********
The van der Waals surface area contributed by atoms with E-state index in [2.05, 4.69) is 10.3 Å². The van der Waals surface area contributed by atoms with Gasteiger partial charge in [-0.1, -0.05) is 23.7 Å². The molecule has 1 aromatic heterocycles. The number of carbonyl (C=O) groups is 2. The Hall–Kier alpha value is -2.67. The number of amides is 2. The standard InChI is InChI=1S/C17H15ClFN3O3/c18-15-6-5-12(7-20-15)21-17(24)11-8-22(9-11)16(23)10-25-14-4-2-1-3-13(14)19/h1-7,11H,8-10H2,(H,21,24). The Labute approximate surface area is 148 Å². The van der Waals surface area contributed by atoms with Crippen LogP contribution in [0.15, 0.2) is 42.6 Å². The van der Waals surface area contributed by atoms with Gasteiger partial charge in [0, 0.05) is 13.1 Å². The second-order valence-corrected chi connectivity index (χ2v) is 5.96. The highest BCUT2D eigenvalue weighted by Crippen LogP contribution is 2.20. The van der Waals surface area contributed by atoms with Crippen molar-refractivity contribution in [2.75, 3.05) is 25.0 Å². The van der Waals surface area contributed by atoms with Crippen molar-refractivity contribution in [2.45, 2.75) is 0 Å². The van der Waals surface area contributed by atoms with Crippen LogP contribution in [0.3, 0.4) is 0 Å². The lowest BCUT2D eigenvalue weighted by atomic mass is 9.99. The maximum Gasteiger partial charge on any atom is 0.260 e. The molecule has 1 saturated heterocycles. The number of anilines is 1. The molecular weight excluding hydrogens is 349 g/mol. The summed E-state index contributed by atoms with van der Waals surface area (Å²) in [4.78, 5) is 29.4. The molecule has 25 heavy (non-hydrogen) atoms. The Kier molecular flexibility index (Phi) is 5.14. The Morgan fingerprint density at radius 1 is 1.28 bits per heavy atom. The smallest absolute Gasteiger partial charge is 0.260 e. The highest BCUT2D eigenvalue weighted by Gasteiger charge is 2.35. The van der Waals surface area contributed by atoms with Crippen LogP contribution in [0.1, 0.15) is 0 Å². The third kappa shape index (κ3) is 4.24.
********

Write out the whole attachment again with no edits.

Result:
The van der Waals surface area contributed by atoms with E-state index in [2.05, 4.69) is 10.3 Å². The van der Waals surface area contributed by atoms with Gasteiger partial charge in [-0.1, -0.05) is 23.7 Å². The molecule has 1 aromatic heterocycles. The number of carbonyl (C=O) groups is 2. The Hall–Kier alpha value is -2.67. The number of amides is 2. The standard InChI is InChI=1S/C17H15ClFN3O3/c18-15-6-5-12(7-20-15)21-17(24)11-8-22(9-11)16(23)10-25-14-4-2-1-3-13(14)19/h1-7,11H,8-10H2,(H,21,24). The Labute approximate surface area is 148 Å². The van der Waals surface area contributed by atoms with Crippen LogP contribution in [0.15, 0.2) is 42.6 Å². The van der Waals surface area contributed by atoms with Gasteiger partial charge in [0, 0.05) is 13.1 Å². The second-order valence-corrected chi connectivity index (χ2v) is 5.96. The highest BCUT2D eigenvalue weighted by Crippen LogP contribution is 2.20. The van der Waals surface area contributed by atoms with Crippen molar-refractivity contribution in [2.75, 3.05) is 25.0 Å². The van der Waals surface area contributed by atoms with Crippen molar-refractivity contribution in [2.45, 2.75) is 0 Å². The van der Waals surface area contributed by atoms with Crippen LogP contribution in [0.3, 0.4) is 0 Å². The lowest BCUT2D eigenvalue weighted by atomic mass is 9.99. The maximum Gasteiger partial charge on any atom is 0.260 e. The molecule has 1 saturated heterocycles. The number of anilines is 1. The molecular weight excluding hydrogens is 349 g/mol. The summed E-state index contributed by atoms with van der Waals surface area (Å²) in [4.78, 5) is 29.4. The molecule has 25 heavy (non-hydrogen) atoms. The Kier molecular flexibility index (Phi) is 5.14. The Morgan fingerprint density at radius 1 is 1.28 bits per heavy atom. The smallest absolute Gasteiger partial charge is 0.260 e. The highest BCUT2D eigenvalue weighted by Gasteiger charge is 2.35. The van der Waals surface area contributed by atoms with Crippen LogP contribution in [0.1, 0.15) is 0 Å². The third kappa shape index (κ3) is 4.24.